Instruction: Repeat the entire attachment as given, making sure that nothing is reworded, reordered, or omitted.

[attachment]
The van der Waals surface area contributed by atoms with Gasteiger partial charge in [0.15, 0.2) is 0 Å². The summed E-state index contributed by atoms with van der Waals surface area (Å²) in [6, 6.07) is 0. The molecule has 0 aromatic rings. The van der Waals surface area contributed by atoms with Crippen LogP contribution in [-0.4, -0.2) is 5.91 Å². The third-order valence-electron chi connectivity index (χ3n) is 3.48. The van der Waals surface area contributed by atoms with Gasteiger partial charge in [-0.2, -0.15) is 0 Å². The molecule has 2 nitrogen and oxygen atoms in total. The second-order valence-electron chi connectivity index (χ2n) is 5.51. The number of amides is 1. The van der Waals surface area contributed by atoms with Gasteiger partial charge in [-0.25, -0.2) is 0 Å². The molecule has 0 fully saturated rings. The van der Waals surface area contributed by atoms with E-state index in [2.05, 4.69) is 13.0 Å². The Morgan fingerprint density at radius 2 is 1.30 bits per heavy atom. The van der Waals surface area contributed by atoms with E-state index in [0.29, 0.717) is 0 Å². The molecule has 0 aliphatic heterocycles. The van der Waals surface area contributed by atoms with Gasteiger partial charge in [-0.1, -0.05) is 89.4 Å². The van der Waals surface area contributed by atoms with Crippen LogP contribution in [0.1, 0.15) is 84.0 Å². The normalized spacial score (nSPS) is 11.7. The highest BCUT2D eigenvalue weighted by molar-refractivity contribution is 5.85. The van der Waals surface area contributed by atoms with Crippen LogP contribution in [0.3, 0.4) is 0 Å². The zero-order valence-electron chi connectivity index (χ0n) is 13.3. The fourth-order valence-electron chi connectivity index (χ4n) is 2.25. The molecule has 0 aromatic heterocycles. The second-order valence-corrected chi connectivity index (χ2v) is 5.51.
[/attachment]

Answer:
The van der Waals surface area contributed by atoms with Gasteiger partial charge in [0.15, 0.2) is 0 Å². The summed E-state index contributed by atoms with van der Waals surface area (Å²) in [6, 6.07) is 0. The molecule has 0 aromatic rings. The van der Waals surface area contributed by atoms with Crippen LogP contribution in [-0.4, -0.2) is 5.91 Å². The third-order valence-electron chi connectivity index (χ3n) is 3.48. The van der Waals surface area contributed by atoms with Gasteiger partial charge in [-0.2, -0.15) is 0 Å². The molecule has 2 nitrogen and oxygen atoms in total. The second-order valence-electron chi connectivity index (χ2n) is 5.51. The number of amides is 1. The van der Waals surface area contributed by atoms with Gasteiger partial charge in [-0.25, -0.2) is 0 Å². The molecule has 0 fully saturated rings. The van der Waals surface area contributed by atoms with E-state index in [2.05, 4.69) is 13.0 Å². The Morgan fingerprint density at radius 2 is 1.30 bits per heavy atom. The van der Waals surface area contributed by atoms with E-state index in [0.29, 0.717) is 0 Å². The molecule has 0 aliphatic heterocycles. The van der Waals surface area contributed by atoms with Gasteiger partial charge in [-0.1, -0.05) is 89.4 Å². The van der Waals surface area contributed by atoms with Crippen LogP contribution in [0.1, 0.15) is 84.0 Å². The normalized spacial score (nSPS) is 11.7. The highest BCUT2D eigenvalue weighted by molar-refractivity contribution is 5.85. The van der Waals surface area contributed by atoms with Crippen LogP contribution in [0.3, 0.4) is 0 Å². The zero-order valence-electron chi connectivity index (χ0n) is 13.3. The fourth-order valence-electron chi connectivity index (χ4n) is 2.25. The molecule has 0 aromatic heterocycles. The second-order valence-corrected chi connectivity index (χ2v) is 5.51.